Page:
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It might have been someone on CWT in another thread, but I remember reading that the chemical compound used by the Confederates in their percussion caps was INCREDIBLY corrosive.

I've heard that same thing.
 

RSMorris

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Since no one has discussed this part of your OP I will - indeed, it should have many tales to tell!

These were hands down the most common and available shoulder arm on both sides in 1861. (In the very earliest engagements some units like the 20th Tennessee were even armed with unconverted flintlocks at Mill Springs/Logan's Crossroads in Kentucky in January, 1862.) Although they were steadily being replaced by more modern later models throughout the war some remained in service for the duration, though at the end mainly by home-guard or militia-type organizations. They remained in service longer in the Western and Trans-Mississippi Theaters than back East, particularly among Confederates, and were especially prominent at early war battles like First Bull Run/Manassas, Wilson's Creek, Pea Ridge, Fort Donelson, Shiloh, Perryville, and Stones River. In the North they fairly quickly became considered second-rate weapons and were often used to arm the first contingents of United States Colored Troops or USCT.

Thanks, I would like to think mine was in the war. Don't have anything yet to prove it.
 

RSMorris

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Thanks, I like it either way, but it would be cool if it was. I am a rebel at heart, but if it was used by the north that would be cool to... Just interesting knowing it could have been there.
 

RSMorris

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Am making a display. Have some cartridges, caps and roundball to go on the shelf when they arrive. Also have an original middle band on the way this musket is missing. It's funny to me, this musket is really dark when photographed from a short distance, but when up close, it appears much lighter. Even looking in person it is much darker than photographed.

Unknown.jpeg
 

Story

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Am making a display. Have some cartridges, caps and roundball to go on the shelf when they arrive.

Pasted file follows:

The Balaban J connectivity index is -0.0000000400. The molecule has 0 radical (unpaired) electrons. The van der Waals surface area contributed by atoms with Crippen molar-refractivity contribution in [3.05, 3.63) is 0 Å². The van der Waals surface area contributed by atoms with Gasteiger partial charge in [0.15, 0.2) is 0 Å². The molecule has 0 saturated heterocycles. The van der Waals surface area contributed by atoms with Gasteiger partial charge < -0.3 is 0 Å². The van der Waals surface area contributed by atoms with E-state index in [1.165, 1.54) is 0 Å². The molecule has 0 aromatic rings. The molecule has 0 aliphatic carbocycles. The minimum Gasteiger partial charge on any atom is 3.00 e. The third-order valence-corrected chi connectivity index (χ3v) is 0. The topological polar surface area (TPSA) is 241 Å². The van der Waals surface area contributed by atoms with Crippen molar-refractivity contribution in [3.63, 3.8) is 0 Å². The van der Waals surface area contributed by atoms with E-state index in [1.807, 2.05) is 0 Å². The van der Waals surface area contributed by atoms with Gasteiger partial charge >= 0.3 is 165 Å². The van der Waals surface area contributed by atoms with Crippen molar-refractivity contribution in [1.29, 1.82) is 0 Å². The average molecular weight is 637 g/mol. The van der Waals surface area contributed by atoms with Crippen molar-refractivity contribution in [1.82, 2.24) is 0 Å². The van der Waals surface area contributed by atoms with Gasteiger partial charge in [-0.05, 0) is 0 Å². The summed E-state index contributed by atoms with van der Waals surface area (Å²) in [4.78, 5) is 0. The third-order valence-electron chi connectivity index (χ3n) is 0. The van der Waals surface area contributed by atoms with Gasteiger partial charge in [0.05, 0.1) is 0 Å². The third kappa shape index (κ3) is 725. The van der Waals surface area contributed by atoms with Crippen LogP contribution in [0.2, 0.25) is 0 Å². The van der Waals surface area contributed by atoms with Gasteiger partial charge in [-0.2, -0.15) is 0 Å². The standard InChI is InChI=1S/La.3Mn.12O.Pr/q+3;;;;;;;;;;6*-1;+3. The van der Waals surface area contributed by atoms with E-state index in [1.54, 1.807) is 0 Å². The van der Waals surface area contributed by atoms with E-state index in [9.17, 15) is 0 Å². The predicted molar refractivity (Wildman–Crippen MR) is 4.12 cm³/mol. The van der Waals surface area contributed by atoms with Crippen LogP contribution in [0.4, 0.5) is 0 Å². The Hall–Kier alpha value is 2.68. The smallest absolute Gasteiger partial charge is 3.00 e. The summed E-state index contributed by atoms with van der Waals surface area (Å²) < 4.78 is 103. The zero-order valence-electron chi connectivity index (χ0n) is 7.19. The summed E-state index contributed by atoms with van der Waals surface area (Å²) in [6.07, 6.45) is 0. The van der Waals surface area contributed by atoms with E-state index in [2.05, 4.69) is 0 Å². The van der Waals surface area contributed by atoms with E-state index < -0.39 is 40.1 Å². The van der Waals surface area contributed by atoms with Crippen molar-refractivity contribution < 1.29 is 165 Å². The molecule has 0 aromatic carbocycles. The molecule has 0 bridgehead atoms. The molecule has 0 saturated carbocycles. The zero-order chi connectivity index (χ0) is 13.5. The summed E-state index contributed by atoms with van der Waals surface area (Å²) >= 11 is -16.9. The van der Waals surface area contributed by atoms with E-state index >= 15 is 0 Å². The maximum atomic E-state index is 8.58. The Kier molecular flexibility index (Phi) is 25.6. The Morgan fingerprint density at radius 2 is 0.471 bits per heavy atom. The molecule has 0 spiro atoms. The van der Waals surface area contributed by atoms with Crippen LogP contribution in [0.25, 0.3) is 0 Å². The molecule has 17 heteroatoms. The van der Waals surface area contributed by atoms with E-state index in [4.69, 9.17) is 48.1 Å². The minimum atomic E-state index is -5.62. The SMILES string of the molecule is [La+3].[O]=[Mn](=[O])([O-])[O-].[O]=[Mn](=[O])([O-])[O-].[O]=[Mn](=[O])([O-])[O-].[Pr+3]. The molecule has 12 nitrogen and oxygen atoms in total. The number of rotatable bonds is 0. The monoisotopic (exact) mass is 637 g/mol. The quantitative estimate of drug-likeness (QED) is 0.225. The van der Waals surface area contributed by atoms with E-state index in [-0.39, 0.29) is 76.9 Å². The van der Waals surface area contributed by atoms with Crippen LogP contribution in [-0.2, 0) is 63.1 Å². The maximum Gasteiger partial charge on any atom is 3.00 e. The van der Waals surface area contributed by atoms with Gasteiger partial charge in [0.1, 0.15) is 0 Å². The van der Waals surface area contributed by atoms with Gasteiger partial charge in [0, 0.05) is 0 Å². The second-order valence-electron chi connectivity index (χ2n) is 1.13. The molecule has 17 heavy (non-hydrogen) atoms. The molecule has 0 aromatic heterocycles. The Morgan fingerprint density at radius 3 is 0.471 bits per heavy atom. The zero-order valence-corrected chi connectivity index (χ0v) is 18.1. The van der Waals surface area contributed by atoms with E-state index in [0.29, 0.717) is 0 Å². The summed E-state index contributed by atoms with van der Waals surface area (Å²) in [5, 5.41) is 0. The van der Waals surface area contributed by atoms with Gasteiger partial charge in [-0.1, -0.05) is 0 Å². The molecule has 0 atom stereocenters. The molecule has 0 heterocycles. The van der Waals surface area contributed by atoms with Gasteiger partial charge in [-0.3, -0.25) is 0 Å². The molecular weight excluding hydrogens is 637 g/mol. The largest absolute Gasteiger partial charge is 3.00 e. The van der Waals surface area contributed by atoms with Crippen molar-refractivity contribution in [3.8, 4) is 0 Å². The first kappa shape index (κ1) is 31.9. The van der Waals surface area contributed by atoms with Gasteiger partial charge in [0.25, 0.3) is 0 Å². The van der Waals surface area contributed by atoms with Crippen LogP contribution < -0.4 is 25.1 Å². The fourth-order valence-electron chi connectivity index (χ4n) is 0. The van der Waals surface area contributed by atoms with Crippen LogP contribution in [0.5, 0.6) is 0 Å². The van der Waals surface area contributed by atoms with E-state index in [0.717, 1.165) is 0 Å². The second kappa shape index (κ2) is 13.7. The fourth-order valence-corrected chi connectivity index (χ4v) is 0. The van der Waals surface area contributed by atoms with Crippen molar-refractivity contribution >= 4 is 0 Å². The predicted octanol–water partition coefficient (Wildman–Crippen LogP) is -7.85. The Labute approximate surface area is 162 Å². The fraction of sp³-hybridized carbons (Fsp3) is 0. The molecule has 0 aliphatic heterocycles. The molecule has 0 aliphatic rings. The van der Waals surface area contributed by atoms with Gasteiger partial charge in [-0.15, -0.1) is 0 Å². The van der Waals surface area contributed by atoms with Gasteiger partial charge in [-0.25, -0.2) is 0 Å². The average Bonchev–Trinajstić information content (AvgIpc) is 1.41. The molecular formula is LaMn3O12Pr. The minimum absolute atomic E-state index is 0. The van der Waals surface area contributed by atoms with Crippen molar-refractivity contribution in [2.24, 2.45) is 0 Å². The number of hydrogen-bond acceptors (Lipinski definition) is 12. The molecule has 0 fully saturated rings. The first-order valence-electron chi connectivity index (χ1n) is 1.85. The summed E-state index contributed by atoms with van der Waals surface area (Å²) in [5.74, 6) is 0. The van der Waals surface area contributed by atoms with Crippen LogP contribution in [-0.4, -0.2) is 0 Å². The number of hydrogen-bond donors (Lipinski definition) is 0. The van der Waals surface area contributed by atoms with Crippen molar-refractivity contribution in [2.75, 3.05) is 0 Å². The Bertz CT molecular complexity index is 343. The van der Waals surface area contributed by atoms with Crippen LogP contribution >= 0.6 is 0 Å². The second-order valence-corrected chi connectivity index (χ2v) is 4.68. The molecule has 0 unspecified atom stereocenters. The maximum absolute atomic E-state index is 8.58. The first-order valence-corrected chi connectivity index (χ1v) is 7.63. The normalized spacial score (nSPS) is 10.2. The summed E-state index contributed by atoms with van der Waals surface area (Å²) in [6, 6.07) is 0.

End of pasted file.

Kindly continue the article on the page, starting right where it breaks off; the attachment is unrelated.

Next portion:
Looks good. You could get one of those nice little wood frames (or shadowboxes to include the items above) from craft stores and print out on parchment paper (long ways horizontal) the simple facts for visitors in a period-appropriate font.

.69 caliber Pomeroy Model 1829
Made under a contract issued in 1829 with an 1836 dated lockplate.
Also known as a
Model 1816, Type III or an 1822/28.
Inspection stamps by JH (Joseph Hannis) and HKC (Henry K. Craig).
Pre- Civil War Manufactured by the Federal Government
Possibly used by the Confederate Forces
during the War of Northern Aggression
 

RSMorris

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Joined
Jul 3, 2020
Looks good. You could get one of those nice little wood frames (or shadowboxes to include the items above) from craft stores and print out on parchment paper (long ways horizontal) the simple facts for visitors in a period-appropriate font.

.69 caliber Pomeroy Model 1829
Made under a contract issued in 1829 with an 1836 dated lockplate.
Also known as a
Model 1816, Type III or an 1822/28.
Inspection stamps by JH (Joseph Hannis) and HKC (Henry K. Craig).
Pre- Civil War Manufactured by the Federal Government
Possibly used by the Confederate Forces
during the War of Northern Aggression
I am actually working up draft very similar to what you wrote. Was going to have it engraved then mounted to a wooden plaque onto the shelf.
 

James N.

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Am making a display. Have some cartridges, caps and roundball to go on the shelf when they arrive. Also have an original middle band on the way this musket is missing. It's funny to me, this musket is really dark when photographed from a short distance, but when up close, it appears much lighter. Even looking in person it is much darker than photographed.

View attachment 410112
Be careful - things like this have a tendency to REPRODUCE:

IM000592.JPG